- The Washington Times - Wednesday, September 25, 2019

Social media giant Facebook said Tuesday its content moderation standards will not be exercised on politicians, arguing their posts are “newsworthy” and should not be deleted.

“From now on we will treat speech from politicians as newsworthy content that should, as a general rule, be seen and heard,” Nick Clegg, the site’s vice president of global affairs and communications, said in a D.C. speech released as a company statement.

Mr. Clegg announced this as Facebook’s official stance, adding that politicians’ posts aren’t even submitted to their third-party content moderators, even if flagged as fake or misleading.

“We do not submit speech by politicians to our independent fact-checkers, and we generally allow it on the platform even when it would otherwise breach our normal content rules,” Clegg said during the speech.

“Of course, there are exceptions,” he added. “Broadly speaking they are two-fold: where speech endangers people; and where we take money, which is why we have more stringent rules on advertising than we do for ordinary speech and rhetoric.”



Mr. Clegg said he knows some people think that they “should go further” to block these posts, but he thinks that’s better than the “reverse.”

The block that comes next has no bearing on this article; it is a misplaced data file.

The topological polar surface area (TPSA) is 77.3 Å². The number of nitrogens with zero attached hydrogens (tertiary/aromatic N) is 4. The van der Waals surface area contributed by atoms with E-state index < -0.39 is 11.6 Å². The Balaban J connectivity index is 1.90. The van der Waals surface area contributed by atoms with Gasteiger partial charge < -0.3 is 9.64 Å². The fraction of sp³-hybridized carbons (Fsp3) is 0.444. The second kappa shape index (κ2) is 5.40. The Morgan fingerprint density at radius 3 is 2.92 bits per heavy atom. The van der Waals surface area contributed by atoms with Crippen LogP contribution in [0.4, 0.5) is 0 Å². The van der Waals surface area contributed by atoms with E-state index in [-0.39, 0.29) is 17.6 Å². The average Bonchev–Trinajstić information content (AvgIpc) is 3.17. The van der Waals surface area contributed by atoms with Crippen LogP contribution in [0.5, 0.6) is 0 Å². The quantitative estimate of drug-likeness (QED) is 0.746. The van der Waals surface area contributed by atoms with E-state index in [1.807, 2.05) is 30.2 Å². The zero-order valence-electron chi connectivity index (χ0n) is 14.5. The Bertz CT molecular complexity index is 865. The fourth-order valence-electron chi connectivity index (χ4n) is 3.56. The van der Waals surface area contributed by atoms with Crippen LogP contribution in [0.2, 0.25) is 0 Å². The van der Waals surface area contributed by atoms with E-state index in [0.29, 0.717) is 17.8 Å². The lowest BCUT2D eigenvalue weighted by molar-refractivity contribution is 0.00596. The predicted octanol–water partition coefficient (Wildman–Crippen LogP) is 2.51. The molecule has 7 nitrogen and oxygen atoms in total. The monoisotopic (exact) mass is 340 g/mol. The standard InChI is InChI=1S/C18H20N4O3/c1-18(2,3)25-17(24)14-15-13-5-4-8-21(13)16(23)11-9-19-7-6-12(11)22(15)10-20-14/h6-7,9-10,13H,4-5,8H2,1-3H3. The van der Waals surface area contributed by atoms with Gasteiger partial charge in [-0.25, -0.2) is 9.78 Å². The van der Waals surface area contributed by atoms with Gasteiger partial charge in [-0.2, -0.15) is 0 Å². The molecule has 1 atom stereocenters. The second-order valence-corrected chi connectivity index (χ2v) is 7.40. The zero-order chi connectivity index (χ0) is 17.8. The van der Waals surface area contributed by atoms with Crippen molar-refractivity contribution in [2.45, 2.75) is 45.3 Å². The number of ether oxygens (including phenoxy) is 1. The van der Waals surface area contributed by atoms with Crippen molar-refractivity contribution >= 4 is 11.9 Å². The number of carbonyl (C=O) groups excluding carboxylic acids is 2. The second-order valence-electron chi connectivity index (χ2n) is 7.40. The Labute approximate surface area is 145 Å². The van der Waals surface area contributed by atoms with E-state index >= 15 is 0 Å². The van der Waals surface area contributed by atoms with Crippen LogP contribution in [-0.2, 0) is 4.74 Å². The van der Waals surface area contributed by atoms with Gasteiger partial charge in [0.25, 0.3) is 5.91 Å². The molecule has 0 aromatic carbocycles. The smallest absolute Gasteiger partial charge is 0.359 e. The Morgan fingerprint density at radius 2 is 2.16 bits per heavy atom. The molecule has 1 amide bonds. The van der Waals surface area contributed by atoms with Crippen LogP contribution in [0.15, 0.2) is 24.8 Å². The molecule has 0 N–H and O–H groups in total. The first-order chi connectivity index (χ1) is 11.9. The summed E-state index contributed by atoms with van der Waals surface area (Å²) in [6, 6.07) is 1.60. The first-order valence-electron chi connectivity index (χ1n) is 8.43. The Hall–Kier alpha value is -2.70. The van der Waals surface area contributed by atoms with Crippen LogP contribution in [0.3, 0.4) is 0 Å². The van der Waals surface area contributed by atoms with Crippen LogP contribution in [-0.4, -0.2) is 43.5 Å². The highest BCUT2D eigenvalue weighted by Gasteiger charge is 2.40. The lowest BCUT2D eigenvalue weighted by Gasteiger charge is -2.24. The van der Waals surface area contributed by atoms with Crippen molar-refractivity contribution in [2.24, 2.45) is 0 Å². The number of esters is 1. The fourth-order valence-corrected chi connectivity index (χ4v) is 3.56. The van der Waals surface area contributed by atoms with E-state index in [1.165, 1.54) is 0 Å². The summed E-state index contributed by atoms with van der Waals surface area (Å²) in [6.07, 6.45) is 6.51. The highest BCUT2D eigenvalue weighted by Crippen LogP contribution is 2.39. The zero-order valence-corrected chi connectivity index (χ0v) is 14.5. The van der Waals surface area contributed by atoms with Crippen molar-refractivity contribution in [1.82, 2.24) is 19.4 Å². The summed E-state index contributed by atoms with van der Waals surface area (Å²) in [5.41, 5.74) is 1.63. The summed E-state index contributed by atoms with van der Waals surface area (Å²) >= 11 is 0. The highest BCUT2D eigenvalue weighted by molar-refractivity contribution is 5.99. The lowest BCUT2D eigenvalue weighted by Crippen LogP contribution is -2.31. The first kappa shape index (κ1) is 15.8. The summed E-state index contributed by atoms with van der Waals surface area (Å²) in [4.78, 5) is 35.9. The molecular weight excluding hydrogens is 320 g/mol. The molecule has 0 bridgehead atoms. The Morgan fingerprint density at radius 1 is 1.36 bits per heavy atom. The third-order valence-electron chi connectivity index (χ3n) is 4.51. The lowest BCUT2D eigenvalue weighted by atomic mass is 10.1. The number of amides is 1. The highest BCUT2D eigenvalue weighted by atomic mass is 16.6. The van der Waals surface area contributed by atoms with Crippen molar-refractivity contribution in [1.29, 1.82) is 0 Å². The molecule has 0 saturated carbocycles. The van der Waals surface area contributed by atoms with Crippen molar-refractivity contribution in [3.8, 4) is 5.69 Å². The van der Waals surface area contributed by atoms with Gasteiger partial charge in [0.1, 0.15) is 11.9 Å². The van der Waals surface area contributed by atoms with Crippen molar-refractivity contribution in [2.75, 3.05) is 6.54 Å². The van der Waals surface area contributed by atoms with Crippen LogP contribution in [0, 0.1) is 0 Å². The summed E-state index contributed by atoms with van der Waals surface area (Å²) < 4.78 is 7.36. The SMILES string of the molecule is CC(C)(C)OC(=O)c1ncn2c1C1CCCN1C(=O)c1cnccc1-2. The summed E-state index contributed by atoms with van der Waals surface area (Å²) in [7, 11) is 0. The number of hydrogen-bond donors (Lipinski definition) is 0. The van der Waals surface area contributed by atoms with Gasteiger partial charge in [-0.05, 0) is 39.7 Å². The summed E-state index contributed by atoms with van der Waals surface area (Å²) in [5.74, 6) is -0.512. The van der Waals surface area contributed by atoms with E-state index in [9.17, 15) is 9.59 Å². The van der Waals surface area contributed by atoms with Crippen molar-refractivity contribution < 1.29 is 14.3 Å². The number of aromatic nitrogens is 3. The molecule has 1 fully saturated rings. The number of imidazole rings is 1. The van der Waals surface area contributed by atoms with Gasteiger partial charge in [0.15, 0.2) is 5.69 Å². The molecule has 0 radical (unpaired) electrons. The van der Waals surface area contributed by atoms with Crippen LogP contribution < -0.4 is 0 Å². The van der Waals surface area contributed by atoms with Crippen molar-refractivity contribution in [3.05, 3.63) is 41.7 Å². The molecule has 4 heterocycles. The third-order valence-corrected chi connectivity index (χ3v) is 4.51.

“Would it be acceptable to society at large to have a private company in effect become a self-appointed referee for everything that politicians say?” he said. “I don’t believe it would be. In open democracies, voters rightly believe that, as a general rule, they should be able to judge what politicians say themselves.”

Another social media giant, Twitter, announced in June they would be adding a warning label to public officials’ tweets with a warning label if they violate their terms of service.

They said they will place “a screen you have to click or tap through” to see a Tweet from a politician that may violate their Terms of Service.

“There are certain cases where it may be in the public’s interest to have access to certain Tweets, even if they would otherwise be in violation of our rules,” they said.

President Trump has accused Facebook, Twitter and other social media companies of “trying to rig the election” against him, claiming in June they “make it very hard for people to join me in Twitter, and they make it very much harder for me to get out the message.”

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